Staple crops like wheat have been found to offer less protein, iron, and other important nutrients when grown at high carbon dioxide levels. A study earlier this year found that the world is already losing 35 trillion calories from crops each year. That amounts to about 1% of all food calories, or enough to feed 50 million people. 

The effects of climate change vary by region, however, with the greatest loss of food production happening in Europe, Southern Africa, South Asia, and Australia. While Illinois has seen an 8% production in corn yield, Iowa has actually seen gains in production due to climate change, according to Deepak Ray, a senior scientist with the University of Minnesota. 


A part of the problem is that food production contributes to the very process that is harming it. Depending on the accounting method, the industry contributes somewhere between a quarter and a third of global greenhouse gas emissions. That footprint can be reduced by farming in ways that are better for the land, including limiting the use of fertilizers and planting crops that add carbon to the soil, rather than releasing it into the atmosphere.

The impact of climate change on food yield and nutrition


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Leafy greens can provide calcium, magnesium, and potassium. (ccharmon/flickr)

Eden DeWald | June 13th, 2018

A new study, conducted by a team from the London School of Hygiene & Tropical Medicine, studies the effect that consequences of climate change will have on the yield and nutritional content of vegetables and legumes. The environmental changes analyzed in the study include any change found in ambient temperature, salinity, water availability, and concentration of carbon dioxide and ozone in the atmosphere. The study complied information from 174 published papers, which utilized a total of 1,540 studies, and conclusions based on the information which encompassed data from 40 different counties.

Variations of each environmental factor analyzed changed prospective vegetable and legume yields in different ways. For example, an increase in carbon dioxide levels was found to increase the mean yields overall, whereas an increase in tropospheric ozone concentration was found to decrease mean yields overall. However, an increase in carbon dioxide was the only factor studied that would produced an increase in mean yields, and all others were found to incur a decrease in average yields. The study could not make an overall comment about a change in food nutrition, but two papers that were analyzed found that an increase in carbon dioxide and ozone resulted significantly  decreased nutrient concentrations within root vegetables.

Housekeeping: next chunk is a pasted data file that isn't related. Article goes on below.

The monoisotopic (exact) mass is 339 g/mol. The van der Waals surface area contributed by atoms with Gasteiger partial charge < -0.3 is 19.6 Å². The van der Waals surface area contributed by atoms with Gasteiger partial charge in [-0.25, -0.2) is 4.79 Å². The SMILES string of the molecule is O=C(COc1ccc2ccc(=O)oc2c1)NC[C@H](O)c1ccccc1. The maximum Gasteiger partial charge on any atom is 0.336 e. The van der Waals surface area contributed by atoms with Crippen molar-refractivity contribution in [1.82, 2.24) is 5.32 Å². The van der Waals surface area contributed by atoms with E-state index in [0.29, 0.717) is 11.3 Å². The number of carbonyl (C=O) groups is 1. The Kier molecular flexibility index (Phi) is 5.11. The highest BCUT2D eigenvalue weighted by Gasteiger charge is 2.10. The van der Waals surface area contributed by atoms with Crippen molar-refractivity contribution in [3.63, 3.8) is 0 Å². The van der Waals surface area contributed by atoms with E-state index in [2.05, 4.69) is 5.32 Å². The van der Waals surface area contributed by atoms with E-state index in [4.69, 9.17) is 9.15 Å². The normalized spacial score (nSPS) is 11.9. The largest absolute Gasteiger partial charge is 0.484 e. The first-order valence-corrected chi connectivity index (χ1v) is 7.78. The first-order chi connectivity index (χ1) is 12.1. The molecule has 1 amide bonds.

Vegetables and legumes provide many vital nutrients such as potassium, vitamin C, folate, and dietary fiber. They are cost effective diet staples for many people around the world. A decrease in means yields could negatively affect public health, decrease agriculture revenues, and make living a healthy life style even more expensive.

 

Climate change affects crop yields in varying ways


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Soybeans are less sensitive to temperature and precipitation changes than corn plants. (Kevin Dooley/flickr)

Jenna Ladd | March 23, 2018

Researchers at the University of Nebraska recently published a study which details how climate change impacts crop yield variance on a hyper-local level.

The study analyzed U.S. Department of Agriculture data from more than 800 counties across North Dakota, South Dakota, Wyoming, Nebraska, Iowa, Colorado, Kansas, Oklahoma and Texas from 1968 through 2013. Collectively, they found that climate change caused about 25 percent of crop yield variance during that time. While temperature and precipitation changes were responsibile for 52 percent of crop fluctuations in some counties, they did not have any effect in others.

Similarly, the three crops that were studied: corn, soy and sorghum, all responded to the changing climate differently. Corn is more likely than the other two to be impacted by rising temperatures. When corn plants are not irrigated, yields are twice as likely to be harmed by increased temperatures. However, irrigated corn seemed to do relatively well in these conditions. Irrigated soy and sorghum plants were much less likely than non-irrigated plants to be negatively impacted by precipitation and temperature shifts too.

Suat Irmak and Meetpal Kukal are the study’s authors. They say that their work makes the case for continued climate change studies which consider different climate variables, crop types and growing conditions.

“I hope we are successful in getting across the message that there are changes in temperature and precipitation, (but) those changes are different over time and location, and they are having different impacts on our agricultural productivity,” Dr. Irmak said to the University of Nebraska. “That can help high-level advisers, decision-makers and policymakers to identify locations where those impacts are greatest so that resource allocation or re-allocation can make (fields) even more productive.”

The full study can be found in the journal Scientific Reports.